Another objective is to create a scholarly resource which will particularly illustrate the lives of ordinary people, whose history often goes undocumented. Their world is mostly glimpsed through “captured eyes,” in documents prepared by others, often with only grudging testimony from common people. Yet as the census takers walked their rounds, they unwittingly preserved the complex tapestry of everyday life, often in ways that cannot be duplicated easily by any other means. A census is among the most truly random bits of information about that life to which historians have access.

In the same vain, a census is far more than a snapshot of a society frozen in time. The generations recorded on those pages paint miniature portraits of earlier times, like layers of artifacts at an archaeological site, reaching as far back into the past as the oldest generation still living. The gender and ethnic divisions, the occupations practiced, even the names they were given, tell us about a particular generation and the ways in which they experienced history. Even death tells a tale, for in their absence, the dead speak to us about those who survive and those who do not. A census represents not just a year but the generations whose story it records.

In recent decades, scholars have come to view quantitative methodology with a certain post-modern skepticism. Certainly the methodology has languished for more than a decade, in part because of the more exaggerated claims of some of its practitioners. Statistics do give the appearance of precision, it is true, but the numbers themselves are no more (and no less) facts than public papers or private documents. Statistics are simply the “small documents” among which the investigator must rummage, searching for patterns. They are rarely the end product of that search. Rather, they are the clues which send historians on to other sources, or which give them insight to infer cause or question convention. The compiler of a recent catalogue of census manuscripts contends that Latin American archives contain “the largest accumulation of demographic information available for any major region of the world,” speaking of the critically important years between 1763 and 1821.1 Surely such data must be one of the largest untapped resources for reconstructing the life and times of colonial Latin America. The Guadalajara censuses will provide one such resource. And we offer the specific suggestions from our own practical experience to facilitate the process of discovery.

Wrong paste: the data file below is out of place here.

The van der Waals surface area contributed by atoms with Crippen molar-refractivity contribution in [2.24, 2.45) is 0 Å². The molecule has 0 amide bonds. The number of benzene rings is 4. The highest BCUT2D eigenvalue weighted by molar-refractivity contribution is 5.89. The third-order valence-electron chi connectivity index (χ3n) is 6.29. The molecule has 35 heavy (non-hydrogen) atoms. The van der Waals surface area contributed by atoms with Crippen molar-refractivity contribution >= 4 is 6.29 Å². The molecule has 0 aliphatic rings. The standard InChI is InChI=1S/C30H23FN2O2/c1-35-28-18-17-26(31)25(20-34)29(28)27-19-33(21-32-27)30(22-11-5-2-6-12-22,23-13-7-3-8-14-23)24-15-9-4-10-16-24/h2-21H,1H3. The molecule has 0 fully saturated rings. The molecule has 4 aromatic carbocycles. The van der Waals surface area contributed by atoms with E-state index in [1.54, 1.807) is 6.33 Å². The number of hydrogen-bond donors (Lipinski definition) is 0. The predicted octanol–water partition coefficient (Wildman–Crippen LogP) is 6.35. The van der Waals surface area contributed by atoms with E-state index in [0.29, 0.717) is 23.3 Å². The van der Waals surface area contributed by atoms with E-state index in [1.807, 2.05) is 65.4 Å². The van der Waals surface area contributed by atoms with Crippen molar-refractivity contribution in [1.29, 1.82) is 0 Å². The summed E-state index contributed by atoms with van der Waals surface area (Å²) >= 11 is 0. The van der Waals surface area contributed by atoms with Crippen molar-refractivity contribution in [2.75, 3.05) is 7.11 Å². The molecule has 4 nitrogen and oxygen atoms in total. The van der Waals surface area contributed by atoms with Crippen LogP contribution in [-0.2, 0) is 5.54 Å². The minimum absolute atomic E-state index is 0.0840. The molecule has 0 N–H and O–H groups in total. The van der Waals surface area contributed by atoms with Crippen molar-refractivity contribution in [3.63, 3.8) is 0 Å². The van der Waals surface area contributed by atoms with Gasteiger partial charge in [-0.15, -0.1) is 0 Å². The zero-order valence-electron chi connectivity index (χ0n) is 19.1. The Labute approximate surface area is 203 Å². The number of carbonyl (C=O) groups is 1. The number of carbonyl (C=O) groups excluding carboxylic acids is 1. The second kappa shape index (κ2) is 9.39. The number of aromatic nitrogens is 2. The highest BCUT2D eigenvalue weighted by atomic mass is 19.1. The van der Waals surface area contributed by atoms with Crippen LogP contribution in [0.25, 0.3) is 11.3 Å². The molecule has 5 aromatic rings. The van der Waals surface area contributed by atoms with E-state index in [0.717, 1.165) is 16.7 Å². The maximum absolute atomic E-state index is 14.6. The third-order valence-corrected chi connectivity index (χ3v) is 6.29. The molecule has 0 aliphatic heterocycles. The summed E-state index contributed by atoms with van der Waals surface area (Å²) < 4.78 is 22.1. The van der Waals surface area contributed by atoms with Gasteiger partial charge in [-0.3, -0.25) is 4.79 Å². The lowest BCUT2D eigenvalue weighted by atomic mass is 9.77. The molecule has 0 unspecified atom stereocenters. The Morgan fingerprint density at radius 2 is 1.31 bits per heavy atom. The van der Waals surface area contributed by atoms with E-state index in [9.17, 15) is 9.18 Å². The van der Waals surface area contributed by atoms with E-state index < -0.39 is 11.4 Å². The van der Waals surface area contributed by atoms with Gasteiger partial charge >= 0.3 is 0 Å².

Statistics as Culture. In the process of creating a database from an entire census, if the Guadalajara Censuses Project is typical, one will encounter a culture. A census is not just a faceless statistical resource; it can be read as any other historical document. Hidden within the manuscript pages of our current project, an urban culture speaks to us about its life and times. We come across a family of puppeteers (titiriteros), a host of actors (cómicos) and wandering musicians (tamboristas) making their living on the streets. Here and there within families were society’s mentally impaired– inocentes they were called, reflecting a particularly Hispanic cultural perspective on mental illness. Their names also often openly acknowledge physical deformities in ways which sound harsh to our modern ears–as in “Juana la Jorbada (the hunchback). Or occasionally our census takers will gossip about a women whose husband “fled with another women,” or the disgraced husband, whose wife “fled with another man.” Census data affords our modern age a window into the world of nineteenth century urban life. And that life can be read as well as measured.

1. Lyman D. Platt, Census Records for Latin America and the Hispanic United States (Baltimore, 1998), 7. He listed four thousand censuses and called that number very conservative.